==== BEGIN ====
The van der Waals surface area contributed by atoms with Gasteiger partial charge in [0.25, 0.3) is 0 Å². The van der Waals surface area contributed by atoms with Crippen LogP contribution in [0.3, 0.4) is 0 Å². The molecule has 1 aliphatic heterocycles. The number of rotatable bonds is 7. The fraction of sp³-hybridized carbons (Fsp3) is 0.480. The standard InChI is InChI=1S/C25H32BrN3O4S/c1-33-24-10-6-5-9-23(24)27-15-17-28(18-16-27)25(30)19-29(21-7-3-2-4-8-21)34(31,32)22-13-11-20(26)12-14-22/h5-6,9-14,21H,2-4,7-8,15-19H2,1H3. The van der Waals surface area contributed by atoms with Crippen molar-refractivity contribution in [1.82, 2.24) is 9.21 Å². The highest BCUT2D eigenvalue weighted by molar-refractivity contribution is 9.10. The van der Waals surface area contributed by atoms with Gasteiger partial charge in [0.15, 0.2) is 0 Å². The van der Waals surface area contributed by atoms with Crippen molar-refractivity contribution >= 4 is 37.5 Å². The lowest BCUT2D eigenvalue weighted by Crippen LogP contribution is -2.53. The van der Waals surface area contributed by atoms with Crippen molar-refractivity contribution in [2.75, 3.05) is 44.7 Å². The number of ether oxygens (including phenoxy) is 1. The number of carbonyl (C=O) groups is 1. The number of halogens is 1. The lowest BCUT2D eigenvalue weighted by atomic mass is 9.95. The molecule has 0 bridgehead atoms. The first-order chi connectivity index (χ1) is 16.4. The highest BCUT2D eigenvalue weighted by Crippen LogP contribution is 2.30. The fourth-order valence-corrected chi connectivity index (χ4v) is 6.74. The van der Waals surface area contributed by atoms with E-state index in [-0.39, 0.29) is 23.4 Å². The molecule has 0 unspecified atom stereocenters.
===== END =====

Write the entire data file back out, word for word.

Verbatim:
The van der Waals surface area contributed by atoms with Gasteiger partial charge in [0.25, 0.3) is 0 Å². The van der Waals surface area contributed by atoms with Crippen LogP contribution in [0.3, 0.4) is 0 Å². The molecule has 1 aliphatic heterocycles. The number of rotatable bonds is 7. The fraction of sp³-hybridized carbons (Fsp3) is 0.480. The standard InChI is InChI=1S/C25H32BrN3O4S/c1-33-24-10-6-5-9-23(24)27-15-17-28(18-16-27)25(30)19-29(21-7-3-2-4-8-21)34(31,32)22-13-11-20(26)12-14-22/h5-6,9-14,21H,2-4,7-8,15-19H2,1H3. The van der Waals surface area contributed by atoms with Crippen molar-refractivity contribution in [1.82, 2.24) is 9.21 Å². The highest BCUT2D eigenvalue weighted by molar-refractivity contribution is 9.10. The van der Waals surface area contributed by atoms with Gasteiger partial charge in [0.15, 0.2) is 0 Å². The van der Waals surface area contributed by atoms with Crippen molar-refractivity contribution >= 4 is 37.5 Å². The lowest BCUT2D eigenvalue weighted by Crippen LogP contribution is -2.53. The van der Waals surface area contributed by atoms with Crippen molar-refractivity contribution in [2.75, 3.05) is 44.7 Å². The number of ether oxygens (including phenoxy) is 1. The number of carbonyl (C=O) groups is 1. The number of halogens is 1. The lowest BCUT2D eigenvalue weighted by atomic mass is 9.95. The molecule has 0 bridgehead atoms. The first-order chi connectivity index (χ1) is 16.4. The highest BCUT2D eigenvalue weighted by Crippen LogP contribution is 2.30. The fourth-order valence-corrected chi connectivity index (χ4v) is 6.74. The van der Waals surface area contributed by atoms with E-state index in [-0.39, 0.29) is 23.4 Å². The molecule has 0 unspecified atom stereocenters.